Pakistani girl shot by Taliban now in Britain for care
Birmingham, England • A teenage Pakistani activist shot in the head by the Taliban arrived in Britain on Monday to receive specialized medical care and protection from follow-up attacks threatened by the militants. Officials said she is stable and has a chance at "a good recovery."
The attack on 14-year-old Malala Yousufzai as she was returning home from school in Pakistan's northwest a week ago has horrified people across the South Asian country and abroad. It has also sparked hope that the Pakistani government would respond by intensifying its fight against the Taliban and their allies.
Malala was targeted by the Taliban for promoting girls' education and criticizing the militant group's behavior when they took over the scenic Swat Valley where she lived. Two of her classmates were also wounded in the attack and are receiving treatment in Pakistan.
The Taliban have threatened to target Malala again until she is killed because she promotes "Western thinking."
Malala, who had been receiving treatment at a Pakistani military hospital, arrived at Queen Elizabeth Hospital in Birmingham in central England on Monday afternoon.
The hospital has a major trauma center, specializing in treating severe gunshot wounds, major head injuries and road accident victims. It is also home to the Royal Center for Defense Medicine, the primary receiving unit for military casualties returning from overseas, and has advanced equipment that would help Malala's treatment, officials said.
"Malala had a comfortable journey and is stable," said Pakistan's High Commissioner to Britain, Wajid Shamsul Hasan.
Dave Rosser, the hospital's medical director, said doctors believe Malala "has a chance of making a good recovery" but added that he had not yet seen the girl. He declined to provide details of her condition, citing respect for her privacy.
Pakistan's military had said a panel of doctors recommended that Malala be shifted to a center in the United Kingdom that has the ability to provide "integrated" care to children who have sustained severe injuries.
"It was agreed by the panel of Pakistani doctors and international experts that Malala will require prolonged care to fully recover from the physical and psychological effects of trauma that she has received," the military said in a statement.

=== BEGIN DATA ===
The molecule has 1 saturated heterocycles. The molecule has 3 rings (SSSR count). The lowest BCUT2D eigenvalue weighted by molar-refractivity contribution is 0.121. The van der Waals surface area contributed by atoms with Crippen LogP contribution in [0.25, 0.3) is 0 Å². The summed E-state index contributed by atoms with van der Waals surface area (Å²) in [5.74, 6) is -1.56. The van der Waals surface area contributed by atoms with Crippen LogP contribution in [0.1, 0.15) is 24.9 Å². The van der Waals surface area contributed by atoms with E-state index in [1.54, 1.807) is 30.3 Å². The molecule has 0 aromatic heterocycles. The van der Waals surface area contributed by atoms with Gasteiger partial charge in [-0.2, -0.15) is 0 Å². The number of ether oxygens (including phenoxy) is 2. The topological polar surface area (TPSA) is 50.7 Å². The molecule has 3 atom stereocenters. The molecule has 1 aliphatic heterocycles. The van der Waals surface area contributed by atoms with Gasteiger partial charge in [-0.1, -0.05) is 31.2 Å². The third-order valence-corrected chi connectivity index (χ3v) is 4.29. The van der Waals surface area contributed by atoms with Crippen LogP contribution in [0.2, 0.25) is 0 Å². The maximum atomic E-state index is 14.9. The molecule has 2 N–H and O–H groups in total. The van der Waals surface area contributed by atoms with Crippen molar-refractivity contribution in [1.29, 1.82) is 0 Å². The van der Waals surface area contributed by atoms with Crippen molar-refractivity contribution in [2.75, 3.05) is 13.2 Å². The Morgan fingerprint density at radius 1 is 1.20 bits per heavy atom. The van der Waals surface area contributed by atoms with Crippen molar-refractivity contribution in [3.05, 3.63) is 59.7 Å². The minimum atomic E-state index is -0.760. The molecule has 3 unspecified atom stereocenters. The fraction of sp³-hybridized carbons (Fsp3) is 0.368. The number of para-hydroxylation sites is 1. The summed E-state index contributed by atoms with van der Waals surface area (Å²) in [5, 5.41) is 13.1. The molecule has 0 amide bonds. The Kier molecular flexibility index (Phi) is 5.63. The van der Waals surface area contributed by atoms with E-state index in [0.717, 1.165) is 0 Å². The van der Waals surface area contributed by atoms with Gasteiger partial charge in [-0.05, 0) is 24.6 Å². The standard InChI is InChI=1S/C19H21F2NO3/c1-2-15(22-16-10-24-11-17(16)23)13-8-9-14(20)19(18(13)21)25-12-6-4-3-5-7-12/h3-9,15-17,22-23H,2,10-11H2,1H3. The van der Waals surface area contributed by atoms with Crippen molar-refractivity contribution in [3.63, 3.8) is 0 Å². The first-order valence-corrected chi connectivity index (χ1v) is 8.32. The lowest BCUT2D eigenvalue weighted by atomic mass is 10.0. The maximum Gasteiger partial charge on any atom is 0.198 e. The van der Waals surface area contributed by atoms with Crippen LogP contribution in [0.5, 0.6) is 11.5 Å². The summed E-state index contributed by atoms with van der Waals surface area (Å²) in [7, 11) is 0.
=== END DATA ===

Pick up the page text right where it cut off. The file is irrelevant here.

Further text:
Malala was flown out of Pakistan on Monday morning in a specially equipped air ambulance provided by the United Arab Emirates, the Pakistani military said.
Video footage handed out by the military showed Malala being wheeled out of the hospital on a stretcher, covered in a white sheet and surrounded by uniformed army officers. She was placed in the back of an ambulance and driven to the airport, where she was put on a plane.
The plane stopped for several hours in the Emirati capital of Abu Dhabi on the way to the United Kingdom, said Pakistani Ambassador to the UAE Jamil Ahmed Khan. The ambassador visited Malala during the stop and said she appeared to be in stable condition. Her parents were not on the plane with her, he said.
Pakistani doctors at a military hospital earlier removed a bullet from Malala's body that entered her head and headed toward her spine.
The military has described her recovery as satisfactory and said she was able to move her legs and hands several days ago when her sedatives were reduced. It has not said whether she suffered any brain damage or other permanent damage.
On Monday, the military said damaged bones in Malala's skull will need to be repaired or replaced, and she will need "intensive neuro rehabilitation." The decision to send the girl abroad was taken in consultation with her family, and the Pakistani government will pay for her treatment.
Pakistanis have held rallies for Malala throughout the country, but most have only numbered a few hundred people. The largest show of support by far occurred Sunday when tens of thousands of people held a demonstration in the southern port city of Karachi organized by the most powerful political party in the city, the Muttahida Quami Movement.
"The U.K. stands shoulder to shoulder with Pakistan in its fight against terrorism," British Foreign Secretary William Hague said in a statement sent to reporters. "Malala's bravery in standing up for the right of all young girls in Pakistan to an education is an example to us all."
Late Sunday night, more than 100 Taliban militants attacked a police station in the small town of Matni, 20 kilometers (12 miles) south of the main northwest city of Peshawar. The heavily armed militants killed six policemen, including two who were beheaded, said police officer Ishrat Yar.
The police engaged the militants in a gunbattle that lasted for several hours, but the insurgents escaped after burning the police station and four police vehicles, said Yar.
One of the policemen who was beheaded was a senior official who commanded several police stations in the area and was leading reinforcements against the attack, said Yar. Another 12 policemen received gunshot wounds.
A Pakistani Taliban spokesman, Mohammad Afridi, claimed responsibility for the attack, saying the police were targeted because they had killed several militants.
The Taliban have carried out hundreds of attacks throughout Pakistan but the attacks rarely include such a high number of militants as in the assault on the police station in Matni.
Abbot reported from Islamabad. Associated Press writers Asif Shahzad in Islamabad, Ishtiaq Mahsud in Dera Ismail Khan, Pakistan, Riaz Khan in Peshawar, Pakistan, and David Stringer and Robert Barr in London contributed to this report.
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